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The Trials of Chief Justice Jay
President Washington appointed John Jay to be Chief Justice because the eloquent partisan of the Constitution shared a desire to strengthen the machinery of the central government and to bring about conformity to treaty obligations among the states.
June 1969 | Volume 20, Issue 4
This system rests principally on their Confidence in the Uprightness Independence and wisdom of your Conduct. No other man whatever enjoys so completely the Esteem and Confidence of this Nation as you do; nor except the King is any one so popular. The idea which every where prevails is, that the Quarrel between Britain and America was a family Quarrel, and that it is time it should be made up; for my part I am making it up, and for cherishing this disposition on their part; by Justice, Benevolence and Good manners on ours. To cast ourselves into the Arms of this, or of any other nation, would be degrading, injurious and puerile; nor in my Opinion ought we to have any political Connection with any foreign power. …
The Tranquillity of the present session of Congress is a pleasing Circumstance; but I suspect it has proceeded more from their having had nothing to differ about, than from a spirit of forbearance or a desire of unanimity. The result of my negociations will doubtless produce fresh difficulties; and give occasion to much declamation, for I have no idea that the Treaty will meet with antifoederal approbation. Besides, men are more apt to think of what they wish to have, than of what is in their power to obtain. …
Jay returned to New York on May 28, 1795, to be saluted by a cannonade from the Battery and the ringing of church bells, and to be greeted by a welcoming delegation of citizens who notified him that he had recently been a candidate for the governorship of New York state and that on the basis of early returns it seemed as though he had been elected. Three years before, Jay had run for the governorship, only to be counted out by George Clinton’s Antifederalist machine. While he did not actively canvass votes at that time, neither did he seem to feel that he should resign from the Court in order to stand for elective office. If Jay established a precedent for judicial politicking, it has not survived into our modern era: Associate Justice Charles Evans Hughes resigned from the high court in 1916 when he ran for the Presidency, and similar action would be expected of any high judicial officer today.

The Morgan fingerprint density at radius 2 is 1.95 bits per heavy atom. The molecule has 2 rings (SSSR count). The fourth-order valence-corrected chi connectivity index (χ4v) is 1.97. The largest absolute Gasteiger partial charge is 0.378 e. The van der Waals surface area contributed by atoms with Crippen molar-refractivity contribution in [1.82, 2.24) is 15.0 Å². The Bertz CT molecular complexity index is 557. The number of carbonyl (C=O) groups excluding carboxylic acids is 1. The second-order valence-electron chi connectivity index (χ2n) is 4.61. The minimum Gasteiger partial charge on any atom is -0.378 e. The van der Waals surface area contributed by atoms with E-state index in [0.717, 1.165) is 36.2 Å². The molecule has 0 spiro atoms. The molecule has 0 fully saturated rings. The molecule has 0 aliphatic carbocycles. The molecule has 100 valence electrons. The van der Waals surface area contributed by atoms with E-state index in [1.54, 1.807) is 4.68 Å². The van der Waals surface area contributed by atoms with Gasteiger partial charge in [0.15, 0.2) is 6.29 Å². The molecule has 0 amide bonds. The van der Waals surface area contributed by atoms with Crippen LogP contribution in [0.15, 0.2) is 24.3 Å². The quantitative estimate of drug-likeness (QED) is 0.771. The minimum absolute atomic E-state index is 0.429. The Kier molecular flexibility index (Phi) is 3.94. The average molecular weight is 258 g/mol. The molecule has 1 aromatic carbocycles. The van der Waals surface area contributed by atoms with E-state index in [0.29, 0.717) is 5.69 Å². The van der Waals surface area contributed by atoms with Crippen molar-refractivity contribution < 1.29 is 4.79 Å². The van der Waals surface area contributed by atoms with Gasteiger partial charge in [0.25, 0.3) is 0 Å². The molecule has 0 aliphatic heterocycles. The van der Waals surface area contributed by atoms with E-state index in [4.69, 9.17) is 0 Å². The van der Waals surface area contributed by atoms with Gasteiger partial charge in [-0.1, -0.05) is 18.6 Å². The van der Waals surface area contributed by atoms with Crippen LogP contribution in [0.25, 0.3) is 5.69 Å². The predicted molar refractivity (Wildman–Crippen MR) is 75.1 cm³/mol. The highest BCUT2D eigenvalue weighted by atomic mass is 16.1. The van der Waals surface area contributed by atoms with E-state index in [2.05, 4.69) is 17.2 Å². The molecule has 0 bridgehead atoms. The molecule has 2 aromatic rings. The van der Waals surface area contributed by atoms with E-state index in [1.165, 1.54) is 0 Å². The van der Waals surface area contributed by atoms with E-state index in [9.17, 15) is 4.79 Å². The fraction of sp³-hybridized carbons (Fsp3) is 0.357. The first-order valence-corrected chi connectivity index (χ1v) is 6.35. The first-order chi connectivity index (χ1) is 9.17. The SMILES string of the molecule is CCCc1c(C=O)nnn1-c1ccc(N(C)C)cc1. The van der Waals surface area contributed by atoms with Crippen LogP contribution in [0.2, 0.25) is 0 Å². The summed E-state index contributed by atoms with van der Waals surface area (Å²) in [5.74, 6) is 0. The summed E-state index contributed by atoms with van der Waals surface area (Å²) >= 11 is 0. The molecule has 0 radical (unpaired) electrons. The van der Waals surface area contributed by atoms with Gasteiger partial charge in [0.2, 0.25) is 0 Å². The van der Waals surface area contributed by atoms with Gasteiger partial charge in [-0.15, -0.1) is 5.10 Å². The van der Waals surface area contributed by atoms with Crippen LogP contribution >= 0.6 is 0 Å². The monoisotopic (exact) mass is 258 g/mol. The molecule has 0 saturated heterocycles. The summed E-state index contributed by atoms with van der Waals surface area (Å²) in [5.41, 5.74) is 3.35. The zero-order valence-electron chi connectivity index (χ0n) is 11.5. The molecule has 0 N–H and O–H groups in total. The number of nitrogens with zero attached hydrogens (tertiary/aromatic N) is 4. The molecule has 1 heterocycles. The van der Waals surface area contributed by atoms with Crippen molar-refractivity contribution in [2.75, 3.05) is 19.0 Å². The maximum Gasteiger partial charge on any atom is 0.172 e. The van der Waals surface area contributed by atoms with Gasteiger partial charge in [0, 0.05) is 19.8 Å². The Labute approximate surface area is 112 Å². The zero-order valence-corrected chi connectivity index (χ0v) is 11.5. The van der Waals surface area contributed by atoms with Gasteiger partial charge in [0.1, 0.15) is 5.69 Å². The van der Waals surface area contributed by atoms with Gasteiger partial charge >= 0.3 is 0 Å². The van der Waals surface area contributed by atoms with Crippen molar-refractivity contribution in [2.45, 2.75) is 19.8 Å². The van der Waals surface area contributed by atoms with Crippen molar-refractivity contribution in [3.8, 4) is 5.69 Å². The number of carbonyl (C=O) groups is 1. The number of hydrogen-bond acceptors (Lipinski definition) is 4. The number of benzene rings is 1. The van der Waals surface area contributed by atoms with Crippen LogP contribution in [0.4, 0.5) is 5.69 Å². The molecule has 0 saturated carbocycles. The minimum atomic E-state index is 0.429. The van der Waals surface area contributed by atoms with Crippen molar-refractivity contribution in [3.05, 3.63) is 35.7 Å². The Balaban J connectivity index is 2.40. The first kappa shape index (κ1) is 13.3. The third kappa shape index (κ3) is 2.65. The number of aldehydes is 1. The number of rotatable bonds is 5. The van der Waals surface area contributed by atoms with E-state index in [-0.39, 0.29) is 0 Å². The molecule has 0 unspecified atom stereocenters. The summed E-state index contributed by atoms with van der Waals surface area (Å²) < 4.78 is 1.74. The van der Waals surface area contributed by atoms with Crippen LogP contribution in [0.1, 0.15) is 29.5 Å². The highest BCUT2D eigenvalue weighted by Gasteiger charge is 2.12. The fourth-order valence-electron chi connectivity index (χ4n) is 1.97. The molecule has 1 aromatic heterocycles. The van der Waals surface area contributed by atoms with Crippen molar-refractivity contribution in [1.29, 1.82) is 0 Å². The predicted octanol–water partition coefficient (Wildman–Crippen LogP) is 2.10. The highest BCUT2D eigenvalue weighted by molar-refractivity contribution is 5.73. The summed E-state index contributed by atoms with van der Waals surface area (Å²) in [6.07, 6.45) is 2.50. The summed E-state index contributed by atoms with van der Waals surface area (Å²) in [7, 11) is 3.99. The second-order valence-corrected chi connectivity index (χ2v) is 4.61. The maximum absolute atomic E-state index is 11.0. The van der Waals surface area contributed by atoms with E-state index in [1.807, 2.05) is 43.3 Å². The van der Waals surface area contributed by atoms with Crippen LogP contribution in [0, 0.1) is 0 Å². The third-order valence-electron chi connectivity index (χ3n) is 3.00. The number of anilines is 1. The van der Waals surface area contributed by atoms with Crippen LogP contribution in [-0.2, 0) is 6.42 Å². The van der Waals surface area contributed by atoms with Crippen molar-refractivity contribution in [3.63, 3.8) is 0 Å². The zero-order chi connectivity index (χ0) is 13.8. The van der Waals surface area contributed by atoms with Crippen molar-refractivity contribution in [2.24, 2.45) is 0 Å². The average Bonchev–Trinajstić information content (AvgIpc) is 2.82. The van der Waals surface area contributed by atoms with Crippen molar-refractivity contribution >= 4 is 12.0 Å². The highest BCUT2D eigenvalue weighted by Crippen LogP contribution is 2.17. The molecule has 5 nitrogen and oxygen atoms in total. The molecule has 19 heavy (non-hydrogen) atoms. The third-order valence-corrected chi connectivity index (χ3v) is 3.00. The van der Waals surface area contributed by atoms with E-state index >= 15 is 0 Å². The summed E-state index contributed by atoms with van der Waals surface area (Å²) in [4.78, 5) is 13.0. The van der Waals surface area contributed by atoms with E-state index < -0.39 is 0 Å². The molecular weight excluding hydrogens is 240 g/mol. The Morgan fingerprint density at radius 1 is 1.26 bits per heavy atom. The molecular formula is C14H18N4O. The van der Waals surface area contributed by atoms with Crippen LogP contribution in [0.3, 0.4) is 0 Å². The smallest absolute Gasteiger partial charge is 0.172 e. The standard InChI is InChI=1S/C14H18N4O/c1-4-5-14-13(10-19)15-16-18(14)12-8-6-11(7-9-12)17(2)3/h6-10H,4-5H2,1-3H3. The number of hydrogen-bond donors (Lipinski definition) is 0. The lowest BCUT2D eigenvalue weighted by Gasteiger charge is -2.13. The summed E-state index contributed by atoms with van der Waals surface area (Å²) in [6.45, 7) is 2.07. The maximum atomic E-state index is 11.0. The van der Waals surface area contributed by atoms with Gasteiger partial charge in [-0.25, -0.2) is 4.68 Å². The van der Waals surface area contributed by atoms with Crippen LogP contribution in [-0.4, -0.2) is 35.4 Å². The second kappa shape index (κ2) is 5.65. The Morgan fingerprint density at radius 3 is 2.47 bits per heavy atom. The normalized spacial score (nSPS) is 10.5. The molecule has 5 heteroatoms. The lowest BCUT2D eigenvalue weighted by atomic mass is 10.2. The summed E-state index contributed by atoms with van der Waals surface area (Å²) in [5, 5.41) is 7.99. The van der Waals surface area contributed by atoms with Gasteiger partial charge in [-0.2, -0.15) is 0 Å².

His election to the governorship in 1795 could not have been a complete surprise to Jay. As early as December, 1793, Federalist political managers had held conversations with the Chief Justice about running for governor again. He expressed his preference for the Supreme Court, but, as his friend Egbert Benson reported to Rufus King, “he would not desert them.” King and Hamilton had expected Jay to return from England before the elections of April, 1795. When he did not return, various Federalist caucuses proceeded to nominate him in absentia, and the Republican factions closed ranks behind Abraham Yates, who happened to be the chief justice of the New York supreme court. The battle of chief justices was fought in Jay’s absence, with Jay, considered the man who would bring peace back from England, narrowly victorious by a vote of 13,481 to 11,892. His election confirmed, Jay sent a letter of resignation to the President on June 29 and two days later was sworn in as governor.
On that very day the newspapers carried the first summaries of the treaty he had concluded in London. The “declamation” Jay had foreseen now began—with a vengeance. A stunned nation denounced the treaty for making so few concessions to the United States.